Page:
The Convenience of Religion

By: Gabriela Yareliz

I grew up in the churches where you could find half the church in a hospital room holding a prayer vigil, as someone held the sick person’s hand, while praying. It didn’t matter who walked by. The prayer was loud. Hell, we prayed for the nurses, doctors and whomever was sharing the room. We came so often they knew who we were and that we would be there as visitors as long as the patient was there.

They were churches where you could call the church at midnight and tell the pastor your brother went missing and that pastor would show up in a car at your house ready to start a search party into the dark hours of the morning.

Churches where we bought groceries for people, and we went camping together. They were churches where you would spend hours at people’s houses, and naturally invite them to every big event in your life, not as a formality but because you couldn’t imagine doing it without them.

Today, churches all over the world are striving to foster community. But I guess we should go back to the root of what community means.

Community— it requires being deeply inconvenienced. It requires love. Love always requires sacrifice.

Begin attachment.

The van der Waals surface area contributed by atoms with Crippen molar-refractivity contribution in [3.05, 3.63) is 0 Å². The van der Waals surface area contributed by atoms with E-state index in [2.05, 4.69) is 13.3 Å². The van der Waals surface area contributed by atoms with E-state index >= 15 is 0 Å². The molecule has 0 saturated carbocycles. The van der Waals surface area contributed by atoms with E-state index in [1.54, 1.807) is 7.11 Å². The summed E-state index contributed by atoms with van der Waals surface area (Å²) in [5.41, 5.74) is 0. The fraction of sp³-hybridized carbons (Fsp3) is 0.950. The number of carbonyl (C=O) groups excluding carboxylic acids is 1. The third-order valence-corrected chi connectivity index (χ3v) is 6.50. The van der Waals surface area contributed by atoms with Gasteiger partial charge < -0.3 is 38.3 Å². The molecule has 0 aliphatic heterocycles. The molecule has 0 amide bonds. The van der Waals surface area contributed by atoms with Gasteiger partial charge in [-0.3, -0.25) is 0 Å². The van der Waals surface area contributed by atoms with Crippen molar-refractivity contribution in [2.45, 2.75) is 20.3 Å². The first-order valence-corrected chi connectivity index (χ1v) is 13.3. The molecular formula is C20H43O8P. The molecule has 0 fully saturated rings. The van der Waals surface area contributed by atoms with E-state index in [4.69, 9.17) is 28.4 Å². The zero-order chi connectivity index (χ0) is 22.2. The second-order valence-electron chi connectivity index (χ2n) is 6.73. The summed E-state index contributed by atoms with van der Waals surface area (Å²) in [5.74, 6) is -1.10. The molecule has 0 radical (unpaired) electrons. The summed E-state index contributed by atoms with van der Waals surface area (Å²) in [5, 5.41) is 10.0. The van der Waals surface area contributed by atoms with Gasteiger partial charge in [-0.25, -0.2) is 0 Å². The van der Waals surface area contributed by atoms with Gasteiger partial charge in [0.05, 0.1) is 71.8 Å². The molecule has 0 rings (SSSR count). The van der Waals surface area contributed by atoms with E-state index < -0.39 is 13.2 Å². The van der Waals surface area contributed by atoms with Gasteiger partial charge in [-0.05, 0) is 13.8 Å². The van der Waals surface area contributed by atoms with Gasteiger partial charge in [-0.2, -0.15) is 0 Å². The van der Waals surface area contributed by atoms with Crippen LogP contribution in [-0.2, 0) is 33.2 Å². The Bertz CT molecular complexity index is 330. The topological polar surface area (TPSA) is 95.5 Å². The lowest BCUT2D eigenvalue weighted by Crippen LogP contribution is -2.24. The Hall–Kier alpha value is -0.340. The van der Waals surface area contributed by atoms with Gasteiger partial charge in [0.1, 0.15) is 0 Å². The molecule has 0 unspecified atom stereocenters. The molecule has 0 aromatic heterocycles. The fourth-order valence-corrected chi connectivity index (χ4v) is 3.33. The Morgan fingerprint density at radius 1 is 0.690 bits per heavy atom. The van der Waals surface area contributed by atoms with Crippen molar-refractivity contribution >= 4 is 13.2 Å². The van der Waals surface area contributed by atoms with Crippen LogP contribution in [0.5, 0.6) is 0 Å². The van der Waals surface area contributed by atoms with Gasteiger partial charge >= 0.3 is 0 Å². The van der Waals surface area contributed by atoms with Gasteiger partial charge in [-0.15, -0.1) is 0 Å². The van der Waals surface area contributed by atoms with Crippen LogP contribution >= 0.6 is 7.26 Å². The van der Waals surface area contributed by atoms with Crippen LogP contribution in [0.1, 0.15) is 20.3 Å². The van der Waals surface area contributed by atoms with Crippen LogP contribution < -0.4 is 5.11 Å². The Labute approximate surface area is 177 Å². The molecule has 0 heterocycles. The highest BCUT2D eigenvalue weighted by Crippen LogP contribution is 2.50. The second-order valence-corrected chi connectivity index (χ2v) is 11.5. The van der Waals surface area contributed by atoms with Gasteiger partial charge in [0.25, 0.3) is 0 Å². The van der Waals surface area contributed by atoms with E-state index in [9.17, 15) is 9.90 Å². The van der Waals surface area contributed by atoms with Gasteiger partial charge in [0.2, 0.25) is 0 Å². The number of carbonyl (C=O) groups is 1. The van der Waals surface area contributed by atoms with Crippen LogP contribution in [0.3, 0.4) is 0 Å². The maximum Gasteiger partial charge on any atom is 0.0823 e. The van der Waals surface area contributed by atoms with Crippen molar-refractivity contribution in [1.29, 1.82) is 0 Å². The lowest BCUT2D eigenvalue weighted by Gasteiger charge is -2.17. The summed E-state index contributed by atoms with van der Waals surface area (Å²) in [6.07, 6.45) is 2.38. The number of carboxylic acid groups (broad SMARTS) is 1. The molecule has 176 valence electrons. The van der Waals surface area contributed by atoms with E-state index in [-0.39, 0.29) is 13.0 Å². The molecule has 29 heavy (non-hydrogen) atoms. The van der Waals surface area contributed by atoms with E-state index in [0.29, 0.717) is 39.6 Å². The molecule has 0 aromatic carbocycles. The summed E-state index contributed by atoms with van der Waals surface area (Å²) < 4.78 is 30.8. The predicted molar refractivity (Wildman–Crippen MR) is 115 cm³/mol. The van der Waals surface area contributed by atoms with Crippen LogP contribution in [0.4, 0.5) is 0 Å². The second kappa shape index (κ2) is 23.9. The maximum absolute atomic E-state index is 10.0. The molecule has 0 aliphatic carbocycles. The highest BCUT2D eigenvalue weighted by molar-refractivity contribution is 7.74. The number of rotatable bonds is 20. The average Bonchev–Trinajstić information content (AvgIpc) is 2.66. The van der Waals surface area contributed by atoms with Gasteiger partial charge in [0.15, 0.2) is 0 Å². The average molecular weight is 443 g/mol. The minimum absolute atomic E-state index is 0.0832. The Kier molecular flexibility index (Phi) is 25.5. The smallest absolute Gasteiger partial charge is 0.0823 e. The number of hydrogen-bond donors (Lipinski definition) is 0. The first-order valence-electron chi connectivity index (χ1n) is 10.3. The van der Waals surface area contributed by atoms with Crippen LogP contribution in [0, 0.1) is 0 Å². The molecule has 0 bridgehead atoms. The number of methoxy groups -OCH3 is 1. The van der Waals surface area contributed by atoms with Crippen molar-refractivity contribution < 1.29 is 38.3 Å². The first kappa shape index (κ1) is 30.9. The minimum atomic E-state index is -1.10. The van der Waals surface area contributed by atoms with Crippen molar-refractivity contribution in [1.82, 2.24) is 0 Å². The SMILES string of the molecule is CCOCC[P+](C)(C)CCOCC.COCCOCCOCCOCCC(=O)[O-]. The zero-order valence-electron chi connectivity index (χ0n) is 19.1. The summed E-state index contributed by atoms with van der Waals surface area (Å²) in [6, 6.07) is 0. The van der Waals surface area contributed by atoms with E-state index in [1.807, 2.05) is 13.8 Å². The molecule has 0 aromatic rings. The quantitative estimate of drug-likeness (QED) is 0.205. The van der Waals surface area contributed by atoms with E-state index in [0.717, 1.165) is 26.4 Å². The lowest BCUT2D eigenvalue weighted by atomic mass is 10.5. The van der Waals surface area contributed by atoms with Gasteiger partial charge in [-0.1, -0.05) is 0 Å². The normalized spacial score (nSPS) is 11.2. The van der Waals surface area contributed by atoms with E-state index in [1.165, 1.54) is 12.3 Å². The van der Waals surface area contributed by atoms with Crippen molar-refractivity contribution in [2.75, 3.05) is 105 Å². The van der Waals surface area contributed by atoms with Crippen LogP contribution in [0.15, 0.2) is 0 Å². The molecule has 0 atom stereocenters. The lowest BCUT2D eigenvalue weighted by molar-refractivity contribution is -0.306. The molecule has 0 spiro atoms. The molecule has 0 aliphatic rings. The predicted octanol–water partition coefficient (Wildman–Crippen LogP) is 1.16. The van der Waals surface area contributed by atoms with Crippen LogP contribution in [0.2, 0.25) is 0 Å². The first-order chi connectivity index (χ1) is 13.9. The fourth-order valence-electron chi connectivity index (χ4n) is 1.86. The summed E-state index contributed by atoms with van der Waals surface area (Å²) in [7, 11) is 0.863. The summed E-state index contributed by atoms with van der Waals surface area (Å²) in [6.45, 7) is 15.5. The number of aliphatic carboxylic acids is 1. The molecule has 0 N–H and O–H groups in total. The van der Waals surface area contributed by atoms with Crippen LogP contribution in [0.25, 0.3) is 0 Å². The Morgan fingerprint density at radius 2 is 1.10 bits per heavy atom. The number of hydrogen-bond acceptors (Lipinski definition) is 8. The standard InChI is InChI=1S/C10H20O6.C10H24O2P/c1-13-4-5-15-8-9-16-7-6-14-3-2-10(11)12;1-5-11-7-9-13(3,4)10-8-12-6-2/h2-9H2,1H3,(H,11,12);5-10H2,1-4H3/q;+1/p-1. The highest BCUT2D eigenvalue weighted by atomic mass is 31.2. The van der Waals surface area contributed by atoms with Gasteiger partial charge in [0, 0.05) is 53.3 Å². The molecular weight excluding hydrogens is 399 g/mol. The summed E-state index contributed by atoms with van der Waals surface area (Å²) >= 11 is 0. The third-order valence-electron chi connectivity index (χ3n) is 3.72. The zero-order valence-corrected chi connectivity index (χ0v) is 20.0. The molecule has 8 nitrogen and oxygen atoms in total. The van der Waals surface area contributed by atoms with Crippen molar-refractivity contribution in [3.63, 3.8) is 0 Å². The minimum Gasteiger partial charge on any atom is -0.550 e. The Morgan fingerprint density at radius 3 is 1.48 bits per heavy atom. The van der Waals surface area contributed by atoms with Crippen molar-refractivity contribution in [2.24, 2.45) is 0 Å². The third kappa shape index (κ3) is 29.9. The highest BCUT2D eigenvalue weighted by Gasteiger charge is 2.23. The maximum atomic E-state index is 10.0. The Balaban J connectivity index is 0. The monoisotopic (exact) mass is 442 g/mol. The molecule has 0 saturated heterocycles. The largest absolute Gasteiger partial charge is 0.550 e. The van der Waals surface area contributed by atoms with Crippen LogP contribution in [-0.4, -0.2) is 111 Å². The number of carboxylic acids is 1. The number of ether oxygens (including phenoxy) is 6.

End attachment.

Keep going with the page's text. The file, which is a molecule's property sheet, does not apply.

We are proud of our stages, awesome billboards, digital announcements and marketing and our Zoom links. Churches are offering community, they feel. But community should go beyond our gatherings; even go beyond small community group gatherings.

Community is found in the darkest of nights. Community is the people around you at your hospital bed. Community is the person who shows you they care enough to be inconvenienced.

We can keep our Zoom links, if that’s what we think community is— if we think it’s singing worship songs together and discussing Bible passages, and making a list of prayer requests— we are so blinded. Community is the hand that holds yours when it’s too dark to see what is in front of you. We need to redefine community to what it truly means, and then maybe, we will find what we are so desperately trying to counterfeit.

Whose hand can you hold tonight? What perimeter can you walk and pray for with passion until your feet hurt? What can you lift up, even if your legs and arms are shaking? I want to go back to what I knew community to be. It was the knowledge that the beeping on the hospital monitor was scary but that the people who surrounded you made it less scary. Community— many stars coming together to light up a dark sky.

Published by Gabriela Yareliz

Gabriela is a writer, editor and attorney. She loves the art of storytelling, and she is based in NYC.

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